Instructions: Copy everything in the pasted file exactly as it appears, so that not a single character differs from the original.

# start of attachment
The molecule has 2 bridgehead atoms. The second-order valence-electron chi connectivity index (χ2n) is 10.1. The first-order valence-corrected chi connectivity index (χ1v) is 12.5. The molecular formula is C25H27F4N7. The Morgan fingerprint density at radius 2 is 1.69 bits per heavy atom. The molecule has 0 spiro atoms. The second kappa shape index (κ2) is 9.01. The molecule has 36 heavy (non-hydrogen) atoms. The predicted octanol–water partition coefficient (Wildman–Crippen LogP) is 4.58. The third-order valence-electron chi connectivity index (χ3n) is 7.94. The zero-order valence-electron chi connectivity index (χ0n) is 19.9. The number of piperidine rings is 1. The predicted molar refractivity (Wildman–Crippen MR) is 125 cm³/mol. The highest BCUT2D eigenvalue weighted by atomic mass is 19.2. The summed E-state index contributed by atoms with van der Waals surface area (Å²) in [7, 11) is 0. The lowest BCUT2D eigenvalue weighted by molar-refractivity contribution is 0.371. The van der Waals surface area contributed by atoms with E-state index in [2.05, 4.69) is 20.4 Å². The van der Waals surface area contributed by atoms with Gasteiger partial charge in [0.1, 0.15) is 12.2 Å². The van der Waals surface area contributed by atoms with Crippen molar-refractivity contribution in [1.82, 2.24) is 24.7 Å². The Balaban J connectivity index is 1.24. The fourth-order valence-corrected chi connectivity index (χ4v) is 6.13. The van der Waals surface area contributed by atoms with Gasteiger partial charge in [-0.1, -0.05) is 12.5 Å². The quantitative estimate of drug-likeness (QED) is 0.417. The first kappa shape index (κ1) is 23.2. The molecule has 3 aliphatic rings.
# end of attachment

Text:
The molecule has 2 bridgehead atoms. The second-order valence-electron chi connectivity index (χ2n) is 10.1. The first-order valence-corrected chi connectivity index (χ1v) is 12.5. The molecular formula is C25H27F4N7. The Morgan fingerprint density at radius 2 is 1.69 bits per heavy atom. The molecule has 0 spiro atoms. The second kappa shape index (κ2) is 9.01. The molecule has 36 heavy (non-hydrogen) atoms. The predicted octanol–water partition coefficient (Wildman–Crippen LogP) is 4.58. The third-order valence-electron chi connectivity index (χ3n) is 7.94. The zero-order valence-electron chi connectivity index (χ0n) is 19.9. The number of piperidine rings is 1. The predicted molar refractivity (Wildman–Crippen MR) is 125 cm³/mol. The highest BCUT2D eigenvalue weighted by atomic mass is 19.2. The summed E-state index contributed by atoms with van der Waals surface area (Å²) in [7, 11) is 0. The lowest BCUT2D eigenvalue weighted by molar-refractivity contribution is 0.371. The van der Waals surface area contributed by atoms with E-state index in [2.05, 4.69) is 20.4 Å². The van der Waals surface area contributed by atoms with Gasteiger partial charge in [0.1, 0.15) is 12.2 Å². The van der Waals surface area contributed by atoms with Crippen molar-refractivity contribution in [1.82, 2.24) is 24.7 Å². The Balaban J connectivity index is 1.24. The fourth-order valence-corrected chi connectivity index (χ4v) is 6.13. The van der Waals surface area contributed by atoms with Gasteiger partial charge in [-0.1, -0.05) is 12.5 Å². The quantitative estimate of drug-likeness (QED) is 0.417. The first kappa shape index (κ1) is 23.2. The molecule has 3 aliphatic rings.